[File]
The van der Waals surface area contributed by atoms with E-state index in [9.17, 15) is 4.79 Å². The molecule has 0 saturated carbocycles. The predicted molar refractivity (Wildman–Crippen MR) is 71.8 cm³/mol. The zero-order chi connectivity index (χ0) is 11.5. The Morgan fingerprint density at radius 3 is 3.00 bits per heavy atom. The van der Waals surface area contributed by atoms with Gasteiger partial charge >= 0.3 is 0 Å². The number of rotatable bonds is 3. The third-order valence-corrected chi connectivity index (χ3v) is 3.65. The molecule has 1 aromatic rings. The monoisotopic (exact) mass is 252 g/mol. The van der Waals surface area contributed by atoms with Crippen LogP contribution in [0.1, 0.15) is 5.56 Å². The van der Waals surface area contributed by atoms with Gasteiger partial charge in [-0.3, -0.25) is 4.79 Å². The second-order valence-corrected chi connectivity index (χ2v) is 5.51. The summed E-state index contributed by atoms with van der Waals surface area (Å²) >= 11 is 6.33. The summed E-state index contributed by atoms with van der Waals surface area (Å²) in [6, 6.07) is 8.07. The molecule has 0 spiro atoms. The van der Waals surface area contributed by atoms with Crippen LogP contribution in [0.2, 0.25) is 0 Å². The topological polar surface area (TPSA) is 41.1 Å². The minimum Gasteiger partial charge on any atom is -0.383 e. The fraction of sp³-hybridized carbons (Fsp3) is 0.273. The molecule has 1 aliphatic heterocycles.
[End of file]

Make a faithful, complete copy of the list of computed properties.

The van der Waals surface area contributed by atoms with E-state index in [9.17, 15) is 4.79 Å². The molecule has 0 saturated carbocycles. The predicted molar refractivity (Wildman–Crippen MR) is 71.8 cm³/mol. The zero-order chi connectivity index (χ0) is 11.5. The Morgan fingerprint density at radius 3 is 3.00 bits per heavy atom. The van der Waals surface area contributed by atoms with Gasteiger partial charge >= 0.3 is 0 Å². The number of rotatable bonds is 3. The third-order valence-corrected chi connectivity index (χ3v) is 3.65. The molecule has 1 aromatic rings. The monoisotopic (exact) mass is 252 g/mol. The van der Waals surface area contributed by atoms with Crippen LogP contribution in [0.1, 0.15) is 5.56 Å². The van der Waals surface area contributed by atoms with Gasteiger partial charge in [-0.3, -0.25) is 4.79 Å². The second-order valence-corrected chi connectivity index (χ2v) is 5.51. The summed E-state index contributed by atoms with van der Waals surface area (Å²) >= 11 is 6.33. The summed E-state index contributed by atoms with van der Waals surface area (Å²) in [6, 6.07) is 8.07. The molecule has 0 spiro atoms. The van der Waals surface area contributed by atoms with Crippen LogP contribution in [0.2, 0.25) is 0 Å². The topological polar surface area (TPSA) is 41.1 Å². The minimum Gasteiger partial charge on any atom is -0.383 e. The fraction of sp³-hybridized carbons (Fsp3) is 0.273. The molecule has 1 aliphatic heterocycles.